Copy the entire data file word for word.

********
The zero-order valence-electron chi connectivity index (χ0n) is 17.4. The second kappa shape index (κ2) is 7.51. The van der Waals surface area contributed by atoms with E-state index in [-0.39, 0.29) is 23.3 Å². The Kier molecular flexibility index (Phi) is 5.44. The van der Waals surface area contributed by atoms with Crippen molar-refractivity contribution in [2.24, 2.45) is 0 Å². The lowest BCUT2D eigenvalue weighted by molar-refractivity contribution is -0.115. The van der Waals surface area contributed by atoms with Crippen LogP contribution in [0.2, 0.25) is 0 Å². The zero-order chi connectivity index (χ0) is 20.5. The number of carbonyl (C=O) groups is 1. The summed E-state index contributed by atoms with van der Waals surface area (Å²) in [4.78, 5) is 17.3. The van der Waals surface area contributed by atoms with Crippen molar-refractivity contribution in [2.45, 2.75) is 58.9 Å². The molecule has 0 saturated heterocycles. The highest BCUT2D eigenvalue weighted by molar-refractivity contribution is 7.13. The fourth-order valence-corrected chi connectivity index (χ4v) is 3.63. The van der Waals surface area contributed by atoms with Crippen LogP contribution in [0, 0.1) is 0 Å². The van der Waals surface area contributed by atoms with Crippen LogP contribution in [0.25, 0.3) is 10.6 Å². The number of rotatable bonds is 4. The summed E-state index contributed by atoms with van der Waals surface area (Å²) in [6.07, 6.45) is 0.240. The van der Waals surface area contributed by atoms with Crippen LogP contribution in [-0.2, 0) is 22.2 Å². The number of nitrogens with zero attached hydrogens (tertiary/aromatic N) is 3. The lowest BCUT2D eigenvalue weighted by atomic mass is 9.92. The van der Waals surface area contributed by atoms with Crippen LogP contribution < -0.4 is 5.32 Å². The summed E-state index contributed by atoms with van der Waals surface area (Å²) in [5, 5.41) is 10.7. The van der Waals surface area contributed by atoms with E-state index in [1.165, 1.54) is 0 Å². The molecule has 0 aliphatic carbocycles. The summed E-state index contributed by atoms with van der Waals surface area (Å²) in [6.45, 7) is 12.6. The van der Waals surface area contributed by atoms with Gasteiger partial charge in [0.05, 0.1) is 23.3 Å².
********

The zero-order valence-electron chi connectivity index (χ0n) is 17.4. The second kappa shape index (κ2) is 7.51. The van der Waals surface area contributed by atoms with E-state index in [-0.39, 0.29) is 23.3 Å². The Kier molecular flexibility index (Phi) is 5.44. The van der Waals surface area contributed by atoms with Crippen molar-refractivity contribution in [2.24, 2.45) is 0 Å². The lowest BCUT2D eigenvalue weighted by molar-refractivity contribution is -0.115. The van der Waals surface area contributed by atoms with Crippen LogP contribution in [0.2, 0.25) is 0 Å². The zero-order chi connectivity index (χ0) is 20.5. The number of carbonyl (C=O) groups is 1. The summed E-state index contributed by atoms with van der Waals surface area (Å²) in [4.78, 5) is 17.3. The van der Waals surface area contributed by atoms with Crippen molar-refractivity contribution in [2.45, 2.75) is 58.9 Å². The molecule has 0 saturated heterocycles. The highest BCUT2D eigenvalue weighted by molar-refractivity contribution is 7.13. The fourth-order valence-corrected chi connectivity index (χ4v) is 3.63. The van der Waals surface area contributed by atoms with Crippen LogP contribution in [0, 0.1) is 0 Å². The van der Waals surface area contributed by atoms with Crippen LogP contribution in [0.25, 0.3) is 10.6 Å². The number of rotatable bonds is 4. The summed E-state index contributed by atoms with van der Waals surface area (Å²) in [6.07, 6.45) is 0.240. The van der Waals surface area contributed by atoms with Crippen LogP contribution in [-0.2, 0) is 22.2 Å². The number of nitrogens with zero attached hydrogens (tertiary/aromatic N) is 3. The lowest BCUT2D eigenvalue weighted by atomic mass is 9.92. The van der Waals surface area contributed by atoms with Crippen LogP contribution < -0.4 is 5.32 Å². The summed E-state index contributed by atoms with van der Waals surface area (Å²) in [5, 5.41) is 10.7. The van der Waals surface area contributed by atoms with E-state index in [1.165, 1.54) is 0 Å². The molecule has 0 aliphatic carbocycles. The summed E-state index contributed by atoms with van der Waals surface area (Å²) in [6.45, 7) is 12.6. The van der Waals surface area contributed by atoms with Gasteiger partial charge in [0.05, 0.1) is 23.3 Å².